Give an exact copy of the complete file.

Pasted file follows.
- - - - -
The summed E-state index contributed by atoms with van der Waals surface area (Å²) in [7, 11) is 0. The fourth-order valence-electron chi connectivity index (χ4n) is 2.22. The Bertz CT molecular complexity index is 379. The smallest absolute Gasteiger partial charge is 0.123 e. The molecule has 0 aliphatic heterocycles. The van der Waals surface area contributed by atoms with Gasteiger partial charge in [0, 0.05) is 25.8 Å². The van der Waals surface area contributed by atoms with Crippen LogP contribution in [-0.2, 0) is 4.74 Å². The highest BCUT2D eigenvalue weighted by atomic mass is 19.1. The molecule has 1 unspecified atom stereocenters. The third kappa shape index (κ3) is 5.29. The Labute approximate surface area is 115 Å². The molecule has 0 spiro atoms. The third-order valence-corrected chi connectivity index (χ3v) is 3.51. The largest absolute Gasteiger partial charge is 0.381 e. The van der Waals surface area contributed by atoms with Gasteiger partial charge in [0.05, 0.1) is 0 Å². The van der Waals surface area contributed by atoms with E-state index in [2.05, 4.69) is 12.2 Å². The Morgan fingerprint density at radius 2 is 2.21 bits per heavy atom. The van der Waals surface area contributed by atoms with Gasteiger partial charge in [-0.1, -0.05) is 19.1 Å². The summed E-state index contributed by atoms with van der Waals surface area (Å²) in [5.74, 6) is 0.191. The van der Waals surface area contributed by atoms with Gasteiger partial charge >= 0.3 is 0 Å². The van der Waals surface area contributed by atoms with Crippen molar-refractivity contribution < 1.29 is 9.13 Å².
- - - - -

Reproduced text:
The summed E-state index contributed by atoms with van der Waals surface area (Å²) in [7, 11) is 0. The fourth-order valence-electron chi connectivity index (χ4n) is 2.22. The Bertz CT molecular complexity index is 379. The smallest absolute Gasteiger partial charge is 0.123 e. The molecule has 0 aliphatic heterocycles. The van der Waals surface area contributed by atoms with Gasteiger partial charge in [0, 0.05) is 25.8 Å². The van der Waals surface area contributed by atoms with Crippen LogP contribution in [-0.2, 0) is 4.74 Å². The highest BCUT2D eigenvalue weighted by atomic mass is 19.1. The molecule has 1 unspecified atom stereocenters. The third kappa shape index (κ3) is 5.29. The Labute approximate surface area is 115 Å². The molecule has 0 spiro atoms. The third-order valence-corrected chi connectivity index (χ3v) is 3.51. The largest absolute Gasteiger partial charge is 0.381 e. The van der Waals surface area contributed by atoms with Gasteiger partial charge in [0.05, 0.1) is 0 Å². The van der Waals surface area contributed by atoms with E-state index in [2.05, 4.69) is 12.2 Å². The Morgan fingerprint density at radius 2 is 2.21 bits per heavy atom. The van der Waals surface area contributed by atoms with Gasteiger partial charge in [-0.1, -0.05) is 19.1 Å². The summed E-state index contributed by atoms with van der Waals surface area (Å²) in [5.74, 6) is 0.191. The van der Waals surface area contributed by atoms with Gasteiger partial charge >= 0.3 is 0 Å². The van der Waals surface area contributed by atoms with Crippen molar-refractivity contribution < 1.29 is 9.13 Å².